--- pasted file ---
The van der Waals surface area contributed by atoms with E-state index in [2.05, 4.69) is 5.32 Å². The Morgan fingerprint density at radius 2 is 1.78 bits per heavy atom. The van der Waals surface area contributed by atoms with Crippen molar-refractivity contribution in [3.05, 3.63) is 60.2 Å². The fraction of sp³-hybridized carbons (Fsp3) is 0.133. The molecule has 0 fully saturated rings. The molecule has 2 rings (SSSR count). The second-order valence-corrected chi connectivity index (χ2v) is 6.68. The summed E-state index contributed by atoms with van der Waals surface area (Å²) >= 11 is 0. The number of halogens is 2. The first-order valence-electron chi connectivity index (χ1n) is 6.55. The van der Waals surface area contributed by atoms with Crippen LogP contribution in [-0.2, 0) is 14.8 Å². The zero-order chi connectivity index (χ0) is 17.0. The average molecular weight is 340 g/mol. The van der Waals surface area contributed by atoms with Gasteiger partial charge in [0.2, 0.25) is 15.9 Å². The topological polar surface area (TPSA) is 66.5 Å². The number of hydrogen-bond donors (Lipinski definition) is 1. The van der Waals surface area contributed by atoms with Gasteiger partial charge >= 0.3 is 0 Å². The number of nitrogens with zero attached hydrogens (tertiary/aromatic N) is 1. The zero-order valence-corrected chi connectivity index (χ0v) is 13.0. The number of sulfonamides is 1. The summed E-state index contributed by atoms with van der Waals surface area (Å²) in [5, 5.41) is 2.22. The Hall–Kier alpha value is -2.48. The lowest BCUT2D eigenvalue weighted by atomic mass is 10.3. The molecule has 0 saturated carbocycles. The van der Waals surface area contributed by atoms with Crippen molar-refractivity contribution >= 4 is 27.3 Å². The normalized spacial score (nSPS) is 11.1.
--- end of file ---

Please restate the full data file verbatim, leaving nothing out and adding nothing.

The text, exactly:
The van der Waals surface area contributed by atoms with E-state index in [2.05, 4.69) is 5.32 Å². The Morgan fingerprint density at radius 2 is 1.78 bits per heavy atom. The van der Waals surface area contributed by atoms with Crippen molar-refractivity contribution in [3.05, 3.63) is 60.2 Å². The fraction of sp³-hybridized carbons (Fsp3) is 0.133. The molecule has 0 fully saturated rings. The molecule has 2 rings (SSSR count). The second-order valence-corrected chi connectivity index (χ2v) is 6.68. The summed E-state index contributed by atoms with van der Waals surface area (Å²) >= 11 is 0. The number of halogens is 2. The first-order valence-electron chi connectivity index (χ1n) is 6.55. The van der Waals surface area contributed by atoms with Crippen LogP contribution in [-0.2, 0) is 14.8 Å². The zero-order chi connectivity index (χ0) is 17.0. The average molecular weight is 340 g/mol. The van der Waals surface area contributed by atoms with Gasteiger partial charge in [0.2, 0.25) is 15.9 Å². The topological polar surface area (TPSA) is 66.5 Å². The number of hydrogen-bond donors (Lipinski definition) is 1. The van der Waals surface area contributed by atoms with Gasteiger partial charge >= 0.3 is 0 Å². The number of nitrogens with zero attached hydrogens (tertiary/aromatic N) is 1. The zero-order valence-corrected chi connectivity index (χ0v) is 13.0. The number of sulfonamides is 1. The summed E-state index contributed by atoms with van der Waals surface area (Å²) in [5, 5.41) is 2.22. The Hall–Kier alpha value is -2.48. The lowest BCUT2D eigenvalue weighted by atomic mass is 10.3. The molecule has 0 saturated carbocycles. The van der Waals surface area contributed by atoms with Crippen molar-refractivity contribution >= 4 is 27.3 Å². The normalized spacial score (nSPS) is 11.1.